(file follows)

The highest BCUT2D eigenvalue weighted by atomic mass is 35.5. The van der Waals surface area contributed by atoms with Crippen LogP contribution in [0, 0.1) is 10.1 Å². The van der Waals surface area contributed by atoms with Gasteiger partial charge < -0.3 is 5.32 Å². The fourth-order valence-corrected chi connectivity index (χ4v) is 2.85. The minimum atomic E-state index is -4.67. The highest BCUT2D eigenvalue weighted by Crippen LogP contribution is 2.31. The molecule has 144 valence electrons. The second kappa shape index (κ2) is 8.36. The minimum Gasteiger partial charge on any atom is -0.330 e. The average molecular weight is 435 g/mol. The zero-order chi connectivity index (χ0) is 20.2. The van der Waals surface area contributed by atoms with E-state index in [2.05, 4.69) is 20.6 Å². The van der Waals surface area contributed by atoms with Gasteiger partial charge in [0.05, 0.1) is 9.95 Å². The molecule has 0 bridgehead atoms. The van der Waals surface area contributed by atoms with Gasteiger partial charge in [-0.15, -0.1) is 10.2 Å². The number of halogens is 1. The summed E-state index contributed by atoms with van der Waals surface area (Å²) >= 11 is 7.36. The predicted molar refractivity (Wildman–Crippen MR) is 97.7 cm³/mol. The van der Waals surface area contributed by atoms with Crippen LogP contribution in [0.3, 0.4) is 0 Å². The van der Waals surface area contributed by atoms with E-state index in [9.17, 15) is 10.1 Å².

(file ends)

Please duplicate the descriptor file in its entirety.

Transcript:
The highest BCUT2D eigenvalue weighted by atomic mass is 35.5. The van der Waals surface area contributed by atoms with Crippen LogP contribution in [0, 0.1) is 10.1 Å². The van der Waals surface area contributed by atoms with Gasteiger partial charge < -0.3 is 5.32 Å². The fourth-order valence-corrected chi connectivity index (χ4v) is 2.85. The minimum atomic E-state index is -4.67. The highest BCUT2D eigenvalue weighted by Crippen LogP contribution is 2.31. The molecule has 144 valence electrons. The second kappa shape index (κ2) is 8.36. The minimum Gasteiger partial charge on any atom is -0.330 e. The average molecular weight is 435 g/mol. The zero-order chi connectivity index (χ0) is 20.2. The van der Waals surface area contributed by atoms with E-state index in [2.05, 4.69) is 20.6 Å². The van der Waals surface area contributed by atoms with Gasteiger partial charge in [0.05, 0.1) is 9.95 Å². The molecule has 0 bridgehead atoms. The van der Waals surface area contributed by atoms with Gasteiger partial charge in [-0.15, -0.1) is 10.2 Å². The number of halogens is 1. The summed E-state index contributed by atoms with van der Waals surface area (Å²) >= 11 is 7.36. The predicted molar refractivity (Wildman–Crippen MR) is 97.7 cm³/mol. The van der Waals surface area contributed by atoms with Crippen LogP contribution in [0.3, 0.4) is 0 Å². The van der Waals surface area contributed by atoms with E-state index in [9.17, 15) is 10.1 Å².